This has worked much better for me than straddling the bike.
Hmmmmmmmmmmmmmmmm............
Ya know.........I never did get that one. If I tried that I would likely fall over along with the bike.

Ya watch old bike movies and such and you always see them straddle the scooter..........and these are old flatties, knucks, pans and stuff! WAY HARDER TO KICK than a little old Sporty is.
I never saw this knee on the seat stuff myself until the 90's.........looks more for show than for good purpose to me.

Maybe it's being 200+ lbs and 6'3" that causes me to not have any troubles straddling ANY BIKE and kicking it????

But..........each to their own I guess. I reckon getting it started in the most comfortable way for yourself is what matters in the end.
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Old 27th January 2008
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Originally Posted by CrazyHorse View Post
Ya watch old bike movies and such and you always see them straddle the scooter..........and these are old flatties, knucks, pans and stuff! WAY HARDER TO KICK than a little old Sporty is.
A lot of the older bikes had pretty low compression so were easier to kick over. My '78 with 10:1's requires a good strong kick to get her moving.

I always kick from a standing position on the right side of the bike. Left hand on the sissy bar, right hand on the handlebars, right leg on the kicker. Gives a good followthru on the kick and prevents any thigh-to-shock absorber contact. Learned this on my old '77 back in the day when I developed a big bruise on my thigh from kicking while straddling. May not look 'as cool' as kicking while straddling but definitely easier on the leg. Plus, it avoids kickback on a straightened leg and the resultant knee damage. Just my .02c worth.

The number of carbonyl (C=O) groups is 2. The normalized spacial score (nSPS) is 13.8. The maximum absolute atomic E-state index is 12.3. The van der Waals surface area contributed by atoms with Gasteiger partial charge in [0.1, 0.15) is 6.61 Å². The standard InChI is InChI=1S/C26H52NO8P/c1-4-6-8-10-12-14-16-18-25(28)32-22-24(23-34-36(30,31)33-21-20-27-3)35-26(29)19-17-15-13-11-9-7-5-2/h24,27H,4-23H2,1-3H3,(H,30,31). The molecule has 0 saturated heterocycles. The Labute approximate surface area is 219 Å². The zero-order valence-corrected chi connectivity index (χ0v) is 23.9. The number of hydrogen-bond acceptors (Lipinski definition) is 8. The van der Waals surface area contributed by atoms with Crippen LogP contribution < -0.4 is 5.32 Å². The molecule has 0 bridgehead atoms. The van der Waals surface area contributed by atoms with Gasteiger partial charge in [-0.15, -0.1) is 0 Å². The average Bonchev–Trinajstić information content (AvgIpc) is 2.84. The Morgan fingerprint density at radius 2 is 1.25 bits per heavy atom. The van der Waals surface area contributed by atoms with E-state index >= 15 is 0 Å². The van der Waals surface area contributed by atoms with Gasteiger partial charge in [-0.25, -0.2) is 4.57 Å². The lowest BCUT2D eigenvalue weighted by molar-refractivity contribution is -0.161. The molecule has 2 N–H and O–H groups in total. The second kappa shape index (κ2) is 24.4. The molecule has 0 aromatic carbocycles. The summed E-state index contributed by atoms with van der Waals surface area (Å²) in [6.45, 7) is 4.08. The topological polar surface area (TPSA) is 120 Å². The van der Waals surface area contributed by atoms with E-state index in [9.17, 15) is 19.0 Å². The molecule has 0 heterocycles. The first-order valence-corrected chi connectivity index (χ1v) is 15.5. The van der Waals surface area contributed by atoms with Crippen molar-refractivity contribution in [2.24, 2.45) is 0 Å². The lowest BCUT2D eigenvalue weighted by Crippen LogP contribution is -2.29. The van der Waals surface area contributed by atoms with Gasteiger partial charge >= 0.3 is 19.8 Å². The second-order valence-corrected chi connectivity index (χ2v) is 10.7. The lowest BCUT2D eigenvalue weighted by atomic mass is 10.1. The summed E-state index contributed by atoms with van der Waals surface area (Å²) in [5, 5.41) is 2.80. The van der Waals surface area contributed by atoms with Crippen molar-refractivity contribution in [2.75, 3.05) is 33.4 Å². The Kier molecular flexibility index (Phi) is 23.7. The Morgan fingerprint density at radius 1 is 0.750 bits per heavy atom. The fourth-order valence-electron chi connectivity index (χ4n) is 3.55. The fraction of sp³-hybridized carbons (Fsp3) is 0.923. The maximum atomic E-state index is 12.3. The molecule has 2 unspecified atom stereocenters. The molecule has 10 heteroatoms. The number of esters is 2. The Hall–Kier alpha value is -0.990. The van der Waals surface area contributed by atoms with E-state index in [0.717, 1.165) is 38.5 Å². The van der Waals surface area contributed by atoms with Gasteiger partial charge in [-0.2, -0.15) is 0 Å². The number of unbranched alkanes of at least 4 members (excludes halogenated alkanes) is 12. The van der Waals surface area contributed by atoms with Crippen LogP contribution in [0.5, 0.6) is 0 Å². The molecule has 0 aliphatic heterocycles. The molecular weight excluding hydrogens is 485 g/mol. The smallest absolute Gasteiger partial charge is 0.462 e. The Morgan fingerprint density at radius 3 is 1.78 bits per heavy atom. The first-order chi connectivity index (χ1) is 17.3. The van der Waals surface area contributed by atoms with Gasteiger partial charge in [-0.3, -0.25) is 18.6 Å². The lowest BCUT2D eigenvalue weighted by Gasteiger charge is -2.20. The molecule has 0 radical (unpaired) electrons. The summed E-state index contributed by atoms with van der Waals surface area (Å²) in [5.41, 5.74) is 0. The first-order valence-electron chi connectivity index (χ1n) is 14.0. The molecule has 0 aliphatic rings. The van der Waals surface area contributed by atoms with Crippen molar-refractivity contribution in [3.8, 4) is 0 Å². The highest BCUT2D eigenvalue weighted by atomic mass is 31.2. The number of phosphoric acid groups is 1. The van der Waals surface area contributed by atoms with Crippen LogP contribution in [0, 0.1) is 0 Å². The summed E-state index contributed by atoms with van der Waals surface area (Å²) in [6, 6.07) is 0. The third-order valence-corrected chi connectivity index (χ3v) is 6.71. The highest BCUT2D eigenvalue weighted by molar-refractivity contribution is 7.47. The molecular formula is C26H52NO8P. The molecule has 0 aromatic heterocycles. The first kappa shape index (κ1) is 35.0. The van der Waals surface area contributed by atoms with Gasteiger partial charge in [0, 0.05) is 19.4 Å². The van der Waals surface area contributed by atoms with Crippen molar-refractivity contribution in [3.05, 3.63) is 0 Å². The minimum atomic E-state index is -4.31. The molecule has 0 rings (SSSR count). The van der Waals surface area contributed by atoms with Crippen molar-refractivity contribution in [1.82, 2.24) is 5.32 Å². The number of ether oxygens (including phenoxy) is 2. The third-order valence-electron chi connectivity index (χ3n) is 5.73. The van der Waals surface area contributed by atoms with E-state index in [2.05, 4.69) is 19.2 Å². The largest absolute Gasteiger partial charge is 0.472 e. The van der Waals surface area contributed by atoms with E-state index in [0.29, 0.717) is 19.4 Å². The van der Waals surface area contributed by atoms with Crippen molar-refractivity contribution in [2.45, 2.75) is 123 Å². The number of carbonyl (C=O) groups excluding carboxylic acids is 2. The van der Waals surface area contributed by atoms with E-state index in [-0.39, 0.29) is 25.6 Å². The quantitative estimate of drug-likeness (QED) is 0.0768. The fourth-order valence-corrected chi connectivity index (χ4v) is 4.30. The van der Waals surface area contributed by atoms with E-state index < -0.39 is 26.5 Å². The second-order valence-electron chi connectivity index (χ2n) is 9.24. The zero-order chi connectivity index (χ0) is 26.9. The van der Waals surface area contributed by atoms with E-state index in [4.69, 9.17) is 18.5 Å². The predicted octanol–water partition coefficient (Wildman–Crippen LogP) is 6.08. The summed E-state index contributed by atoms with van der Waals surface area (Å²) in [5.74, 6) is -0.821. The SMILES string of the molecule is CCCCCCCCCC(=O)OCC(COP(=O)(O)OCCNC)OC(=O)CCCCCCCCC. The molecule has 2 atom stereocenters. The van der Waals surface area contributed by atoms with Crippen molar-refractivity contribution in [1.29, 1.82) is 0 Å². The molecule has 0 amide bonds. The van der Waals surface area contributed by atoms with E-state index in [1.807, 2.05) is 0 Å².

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  #6  
Old 27th January 2008
CrazyHorse CrazyHorse is offline
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Quote:
Originally Posted by ericfreeman View Post
A lot of the older bikes had pretty low compression so were easier to kick over. My '78 with 10:1's requires a good strong kick to get her moving.

I always kick from a standing position on the right side of the bike. Left hand on the sissy bar, right hand on the handlebars, right leg on the kicker. Gives a good followthru on the kick and prevents any thigh-to-shock absorber contact. Learned this on my old '77 back in the day when I developed a big bruise on my thigh from kicking while straddling. May not look 'as cool' as kicking while straddling but definitely easier on the leg. Plus, it avoids kickback on a straightened leg and the resultant knee damage. Just my .02c worth.